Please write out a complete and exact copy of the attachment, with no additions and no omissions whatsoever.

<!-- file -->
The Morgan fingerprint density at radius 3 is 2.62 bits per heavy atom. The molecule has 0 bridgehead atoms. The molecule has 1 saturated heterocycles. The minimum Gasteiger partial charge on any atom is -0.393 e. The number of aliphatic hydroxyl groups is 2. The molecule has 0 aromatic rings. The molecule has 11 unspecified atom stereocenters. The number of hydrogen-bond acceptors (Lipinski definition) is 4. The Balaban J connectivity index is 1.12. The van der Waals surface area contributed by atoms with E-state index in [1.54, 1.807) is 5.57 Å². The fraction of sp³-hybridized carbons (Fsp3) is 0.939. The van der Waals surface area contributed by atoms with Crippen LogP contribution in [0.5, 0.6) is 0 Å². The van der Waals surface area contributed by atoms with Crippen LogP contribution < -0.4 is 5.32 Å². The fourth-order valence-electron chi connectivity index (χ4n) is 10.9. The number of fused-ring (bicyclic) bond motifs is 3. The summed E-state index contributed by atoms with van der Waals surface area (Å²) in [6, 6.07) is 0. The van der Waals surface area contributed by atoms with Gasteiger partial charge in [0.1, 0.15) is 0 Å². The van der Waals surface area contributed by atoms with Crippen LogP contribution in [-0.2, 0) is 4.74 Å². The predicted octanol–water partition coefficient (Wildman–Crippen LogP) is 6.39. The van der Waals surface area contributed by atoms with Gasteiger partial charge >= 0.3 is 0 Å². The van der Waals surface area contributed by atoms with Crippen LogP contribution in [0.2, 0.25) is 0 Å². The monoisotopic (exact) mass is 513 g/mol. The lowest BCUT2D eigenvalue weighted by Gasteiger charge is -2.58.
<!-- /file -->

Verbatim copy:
The Morgan fingerprint density at radius 3 is 2.62 bits per heavy atom. The molecule has 0 bridgehead atoms. The molecule has 1 saturated heterocycles. The minimum Gasteiger partial charge on any atom is -0.393 e. The number of aliphatic hydroxyl groups is 2. The molecule has 0 aromatic rings. The molecule has 11 unspecified atom stereocenters. The number of hydrogen-bond acceptors (Lipinski definition) is 4. The Balaban J connectivity index is 1.12. The van der Waals surface area contributed by atoms with E-state index in [1.54, 1.807) is 5.57 Å². The fraction of sp³-hybridized carbons (Fsp3) is 0.939. The van der Waals surface area contributed by atoms with Crippen LogP contribution in [0.5, 0.6) is 0 Å². The van der Waals surface area contributed by atoms with Crippen LogP contribution < -0.4 is 5.32 Å². The fourth-order valence-electron chi connectivity index (χ4n) is 10.9. The number of fused-ring (bicyclic) bond motifs is 3. The summed E-state index contributed by atoms with van der Waals surface area (Å²) in [6, 6.07) is 0. The van der Waals surface area contributed by atoms with Gasteiger partial charge in [0.1, 0.15) is 0 Å². The van der Waals surface area contributed by atoms with Crippen LogP contribution in [-0.2, 0) is 4.74 Å². The predicted octanol–water partition coefficient (Wildman–Crippen LogP) is 6.39. The van der Waals surface area contributed by atoms with Gasteiger partial charge >= 0.3 is 0 Å². The van der Waals surface area contributed by atoms with Crippen LogP contribution in [0.2, 0.25) is 0 Å². The monoisotopic (exact) mass is 513 g/mol. The lowest BCUT2D eigenvalue weighted by Gasteiger charge is -2.58.